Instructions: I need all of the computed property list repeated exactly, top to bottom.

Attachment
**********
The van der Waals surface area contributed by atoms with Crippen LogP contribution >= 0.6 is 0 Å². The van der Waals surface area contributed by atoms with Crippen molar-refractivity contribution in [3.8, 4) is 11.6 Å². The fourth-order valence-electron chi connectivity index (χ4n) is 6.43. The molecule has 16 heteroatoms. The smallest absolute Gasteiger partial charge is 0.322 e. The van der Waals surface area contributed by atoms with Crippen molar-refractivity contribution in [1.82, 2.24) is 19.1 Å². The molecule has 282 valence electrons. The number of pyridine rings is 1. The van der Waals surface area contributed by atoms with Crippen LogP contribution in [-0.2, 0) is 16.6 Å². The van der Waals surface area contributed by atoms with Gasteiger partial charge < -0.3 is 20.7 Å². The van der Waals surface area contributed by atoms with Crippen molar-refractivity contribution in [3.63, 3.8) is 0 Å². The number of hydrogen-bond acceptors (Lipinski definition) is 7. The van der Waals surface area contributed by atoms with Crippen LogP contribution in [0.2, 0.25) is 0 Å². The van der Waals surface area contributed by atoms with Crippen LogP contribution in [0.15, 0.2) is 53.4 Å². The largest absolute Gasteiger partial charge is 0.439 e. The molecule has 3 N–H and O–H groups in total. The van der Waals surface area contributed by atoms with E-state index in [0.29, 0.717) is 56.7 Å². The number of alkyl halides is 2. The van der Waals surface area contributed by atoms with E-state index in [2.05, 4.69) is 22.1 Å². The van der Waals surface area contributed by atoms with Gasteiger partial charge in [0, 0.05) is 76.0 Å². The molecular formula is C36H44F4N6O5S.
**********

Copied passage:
The van der Waals surface area contributed by atoms with Crippen LogP contribution >= 0.6 is 0 Å². The van der Waals surface area contributed by atoms with Crippen molar-refractivity contribution in [3.8, 4) is 11.6 Å². The fourth-order valence-electron chi connectivity index (χ4n) is 6.43. The molecule has 16 heteroatoms. The smallest absolute Gasteiger partial charge is 0.322 e. The van der Waals surface area contributed by atoms with Crippen molar-refractivity contribution in [1.82, 2.24) is 19.1 Å². The molecule has 282 valence electrons. The number of pyridine rings is 1. The van der Waals surface area contributed by atoms with Crippen LogP contribution in [-0.2, 0) is 16.6 Å². The van der Waals surface area contributed by atoms with Gasteiger partial charge < -0.3 is 20.7 Å². The van der Waals surface area contributed by atoms with Crippen molar-refractivity contribution in [3.63, 3.8) is 0 Å². The number of hydrogen-bond acceptors (Lipinski definition) is 7. The van der Waals surface area contributed by atoms with Crippen LogP contribution in [0.2, 0.25) is 0 Å². The van der Waals surface area contributed by atoms with Crippen LogP contribution in [0.15, 0.2) is 53.4 Å². The largest absolute Gasteiger partial charge is 0.439 e. The molecule has 3 N–H and O–H groups in total. The van der Waals surface area contributed by atoms with E-state index in [0.29, 0.717) is 56.7 Å². The number of alkyl halides is 2. The van der Waals surface area contributed by atoms with E-state index in [2.05, 4.69) is 22.1 Å². The van der Waals surface area contributed by atoms with Gasteiger partial charge in [0, 0.05) is 76.0 Å². The molecular formula is C36H44F4N6O5S.